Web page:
Developer Blog

SLA_David

Buckling Down, Modding

Working on Signal to Noise from the very beginning has included a lot of changing things dramatically while still striving for a certain feeling. We began development of the game as a 2D shmup that had enemy spawning based off the music. Then it became 3D like Starfox. Then there was influence from Tempest, on and on and on.

From the beginning on though, the game was meant to focus around the word “Intense” and to give “moments” of some kind of overwhelming rush that few games do these days but classic games did a lot.

All along the way we’ve gotten mixed opinions. Some people thought it was incredible, some thought it was totally going the wrong direction, and some just didn’t care one way or the other. One thing we decided on upon realizing how polar the opinions were: don’t water it down just to accommodate more people. The game is meant to be a certain way, and some people love it. The reasoning behind the concept of not watering it down is that we feel if it’s watered down that we might have a bigger audience, but they won’t LOVE the game, they’ll probably just like it a little bit because they know it was made to accommodate everyone, even those that don’t match their tastes.

This game is for people that like what it is already. However, just for those that want to “fix what we’ve done wrong,” I’m going to outline some more about the modding of Signal to Noise… Remember, all of the following is in the works right now and may not be the same upon release of this content.

If you’re not happy with the graphics, you’ll be able to modify/skin almost all the artwork in the game with what you want. If just the colors aren’t what you want, you can easily change the colors of many things as well.

If you want to make your own music-driven and/or procedural game, we hope you’ll give Signal to Noise full modding a try. I’ve been personally working on the side on a system for Signal to Noise modders to be able to change practically everything about the game to their liking, even down to objectives, how things react to music, how everything moves, the scoring, etc., so that they can make and play the game they imagine without starting from scratch.

One way in which you can mod Signal to Noise is by using the virtual machine scripting with any combination of certain programming languages… in real time. Signal to Noise has always been emphasized as a “real time game” so not only does the music get analyzed in real time, but also the player’s interpreted code (if your code is full of a million bugs don’t expect the game to magically run though). Right now I’m hoping that the following languages will be supported: C#, JavaScript, Lua, and Python.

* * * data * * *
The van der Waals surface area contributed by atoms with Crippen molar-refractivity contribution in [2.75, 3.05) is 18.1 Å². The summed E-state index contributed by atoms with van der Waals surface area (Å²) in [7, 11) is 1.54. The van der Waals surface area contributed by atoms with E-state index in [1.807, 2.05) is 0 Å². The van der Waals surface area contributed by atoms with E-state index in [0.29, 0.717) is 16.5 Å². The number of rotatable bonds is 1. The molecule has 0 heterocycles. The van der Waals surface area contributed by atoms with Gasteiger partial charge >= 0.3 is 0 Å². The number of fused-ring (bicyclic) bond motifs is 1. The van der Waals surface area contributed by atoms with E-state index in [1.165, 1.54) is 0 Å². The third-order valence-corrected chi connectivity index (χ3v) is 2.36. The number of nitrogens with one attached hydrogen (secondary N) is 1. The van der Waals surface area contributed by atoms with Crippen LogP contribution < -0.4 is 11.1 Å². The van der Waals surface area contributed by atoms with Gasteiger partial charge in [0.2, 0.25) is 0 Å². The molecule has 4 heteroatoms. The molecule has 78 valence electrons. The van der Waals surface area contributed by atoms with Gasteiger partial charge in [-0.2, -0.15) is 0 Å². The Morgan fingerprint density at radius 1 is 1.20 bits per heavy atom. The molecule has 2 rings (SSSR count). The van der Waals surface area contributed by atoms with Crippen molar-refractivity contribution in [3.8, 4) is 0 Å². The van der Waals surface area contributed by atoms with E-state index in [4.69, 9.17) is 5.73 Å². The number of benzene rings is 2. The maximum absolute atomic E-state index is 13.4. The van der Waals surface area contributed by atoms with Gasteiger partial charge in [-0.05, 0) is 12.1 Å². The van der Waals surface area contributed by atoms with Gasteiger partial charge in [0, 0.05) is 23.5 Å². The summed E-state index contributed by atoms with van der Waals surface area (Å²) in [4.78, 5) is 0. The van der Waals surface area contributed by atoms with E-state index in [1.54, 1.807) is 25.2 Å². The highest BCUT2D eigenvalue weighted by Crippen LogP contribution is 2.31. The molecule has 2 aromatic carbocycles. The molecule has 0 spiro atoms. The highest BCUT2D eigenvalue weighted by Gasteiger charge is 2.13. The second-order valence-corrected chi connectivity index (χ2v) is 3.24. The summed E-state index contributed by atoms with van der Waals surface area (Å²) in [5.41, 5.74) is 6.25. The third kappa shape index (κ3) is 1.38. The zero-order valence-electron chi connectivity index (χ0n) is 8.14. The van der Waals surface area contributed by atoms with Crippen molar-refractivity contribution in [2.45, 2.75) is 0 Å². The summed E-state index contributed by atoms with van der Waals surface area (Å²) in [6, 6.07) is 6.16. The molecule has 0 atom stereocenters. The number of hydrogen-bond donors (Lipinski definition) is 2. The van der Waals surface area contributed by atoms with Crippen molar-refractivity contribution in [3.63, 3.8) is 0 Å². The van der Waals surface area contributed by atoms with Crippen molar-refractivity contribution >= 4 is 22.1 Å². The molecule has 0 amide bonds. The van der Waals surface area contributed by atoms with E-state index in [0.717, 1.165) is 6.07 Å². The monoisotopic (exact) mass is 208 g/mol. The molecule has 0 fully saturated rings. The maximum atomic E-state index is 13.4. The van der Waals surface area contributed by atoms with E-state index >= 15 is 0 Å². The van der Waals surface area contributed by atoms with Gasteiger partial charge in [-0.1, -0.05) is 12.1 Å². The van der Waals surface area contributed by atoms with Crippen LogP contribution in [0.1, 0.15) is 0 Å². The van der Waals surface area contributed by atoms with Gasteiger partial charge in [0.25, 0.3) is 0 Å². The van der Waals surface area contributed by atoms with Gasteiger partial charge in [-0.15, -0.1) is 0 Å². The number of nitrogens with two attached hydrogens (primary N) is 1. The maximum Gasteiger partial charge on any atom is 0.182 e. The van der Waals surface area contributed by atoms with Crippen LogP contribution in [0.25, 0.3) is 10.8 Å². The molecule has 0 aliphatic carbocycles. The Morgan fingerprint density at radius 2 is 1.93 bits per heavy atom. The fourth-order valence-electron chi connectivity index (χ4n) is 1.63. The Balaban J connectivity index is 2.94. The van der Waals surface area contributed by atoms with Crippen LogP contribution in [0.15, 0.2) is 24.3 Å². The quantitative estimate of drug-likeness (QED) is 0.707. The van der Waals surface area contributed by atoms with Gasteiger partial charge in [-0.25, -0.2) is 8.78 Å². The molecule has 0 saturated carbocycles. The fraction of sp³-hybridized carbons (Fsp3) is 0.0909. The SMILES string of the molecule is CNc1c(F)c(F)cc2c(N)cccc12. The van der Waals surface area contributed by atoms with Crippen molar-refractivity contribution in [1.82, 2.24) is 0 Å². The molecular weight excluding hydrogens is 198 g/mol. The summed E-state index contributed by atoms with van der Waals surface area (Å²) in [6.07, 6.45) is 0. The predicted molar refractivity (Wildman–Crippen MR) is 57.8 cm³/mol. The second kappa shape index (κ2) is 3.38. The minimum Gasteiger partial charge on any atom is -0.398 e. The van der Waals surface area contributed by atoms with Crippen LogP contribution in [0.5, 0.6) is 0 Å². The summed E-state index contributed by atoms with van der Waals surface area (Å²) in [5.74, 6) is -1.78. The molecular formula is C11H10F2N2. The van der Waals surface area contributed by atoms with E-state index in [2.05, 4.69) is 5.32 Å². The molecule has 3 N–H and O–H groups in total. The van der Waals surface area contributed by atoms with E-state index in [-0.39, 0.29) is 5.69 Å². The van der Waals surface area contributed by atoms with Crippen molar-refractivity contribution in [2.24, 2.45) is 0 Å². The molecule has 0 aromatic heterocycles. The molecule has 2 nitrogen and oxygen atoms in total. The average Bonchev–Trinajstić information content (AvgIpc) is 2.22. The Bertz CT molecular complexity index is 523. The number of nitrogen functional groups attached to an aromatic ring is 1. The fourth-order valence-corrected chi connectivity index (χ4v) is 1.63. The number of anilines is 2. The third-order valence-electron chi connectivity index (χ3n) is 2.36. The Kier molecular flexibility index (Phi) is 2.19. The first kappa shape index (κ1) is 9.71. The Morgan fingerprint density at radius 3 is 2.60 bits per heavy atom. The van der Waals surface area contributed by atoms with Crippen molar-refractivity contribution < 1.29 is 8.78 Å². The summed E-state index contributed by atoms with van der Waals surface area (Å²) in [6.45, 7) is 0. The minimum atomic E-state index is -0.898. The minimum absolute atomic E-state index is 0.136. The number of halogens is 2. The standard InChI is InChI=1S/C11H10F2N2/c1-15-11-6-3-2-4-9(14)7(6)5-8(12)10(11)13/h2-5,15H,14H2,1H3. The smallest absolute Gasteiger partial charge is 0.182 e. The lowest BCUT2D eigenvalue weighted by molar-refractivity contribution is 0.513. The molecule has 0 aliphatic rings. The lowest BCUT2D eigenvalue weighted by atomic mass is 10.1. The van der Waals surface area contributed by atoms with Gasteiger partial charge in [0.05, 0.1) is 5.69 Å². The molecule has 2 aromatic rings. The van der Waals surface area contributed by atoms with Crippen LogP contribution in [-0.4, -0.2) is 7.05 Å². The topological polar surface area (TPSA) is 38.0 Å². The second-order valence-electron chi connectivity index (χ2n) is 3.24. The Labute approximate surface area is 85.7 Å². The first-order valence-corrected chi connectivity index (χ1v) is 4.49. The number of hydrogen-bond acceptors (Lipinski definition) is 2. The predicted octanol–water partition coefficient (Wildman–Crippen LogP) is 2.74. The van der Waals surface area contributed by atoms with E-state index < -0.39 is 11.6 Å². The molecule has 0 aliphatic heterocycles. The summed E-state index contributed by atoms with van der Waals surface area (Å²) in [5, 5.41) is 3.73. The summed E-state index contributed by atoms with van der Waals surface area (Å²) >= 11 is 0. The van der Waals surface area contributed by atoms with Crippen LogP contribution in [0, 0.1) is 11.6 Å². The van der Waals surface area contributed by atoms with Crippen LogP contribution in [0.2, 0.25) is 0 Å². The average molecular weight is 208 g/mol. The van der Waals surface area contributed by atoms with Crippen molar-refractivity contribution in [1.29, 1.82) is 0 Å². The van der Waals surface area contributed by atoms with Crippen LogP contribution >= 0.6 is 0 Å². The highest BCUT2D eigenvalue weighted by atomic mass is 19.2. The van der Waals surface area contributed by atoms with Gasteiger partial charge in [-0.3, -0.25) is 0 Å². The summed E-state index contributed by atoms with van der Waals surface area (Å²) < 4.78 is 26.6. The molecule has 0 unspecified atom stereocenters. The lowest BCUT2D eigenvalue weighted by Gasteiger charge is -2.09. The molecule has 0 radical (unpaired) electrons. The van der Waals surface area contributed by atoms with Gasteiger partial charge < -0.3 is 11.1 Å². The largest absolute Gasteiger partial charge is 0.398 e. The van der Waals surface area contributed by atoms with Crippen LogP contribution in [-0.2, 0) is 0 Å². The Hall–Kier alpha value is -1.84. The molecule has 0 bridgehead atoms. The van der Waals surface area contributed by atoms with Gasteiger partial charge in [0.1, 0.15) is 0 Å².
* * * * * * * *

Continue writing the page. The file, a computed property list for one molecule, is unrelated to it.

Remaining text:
Another way players can mod Signal to Noise is with an XML document in which they can change a huge variety of attributes of the game. This can also optionally be done in combination with the VM scripting and even with the skinning of graphics.

I’m not sure if the API will be completely open so that other people can make SDKs, but I do know that we’re hoping to be able to support playing mods cross-platform as long as you have the planned modding DLC. If we can get the modding process itself to work on console (not tested yet), you will even be able to make the mods directly on your console version of the game without using a PC.

The full modding system is not even close to being done, and I unfortunately don’t think it will be available upon initial launch of the game, but I personally feel that it could be one of the best things about Signal to Noise. Keep on the lookout for more updates on that.

We’re trying to buckle down now with the game to get it out the door before the century ends and then heavily push the moddability when that’s ready later. We’ve decided that any new ideas without hardly any exceptions will be brought later to the game as mods, moddable options, or new modes. Don’t worry, the game we release will stand on its own without the later additions.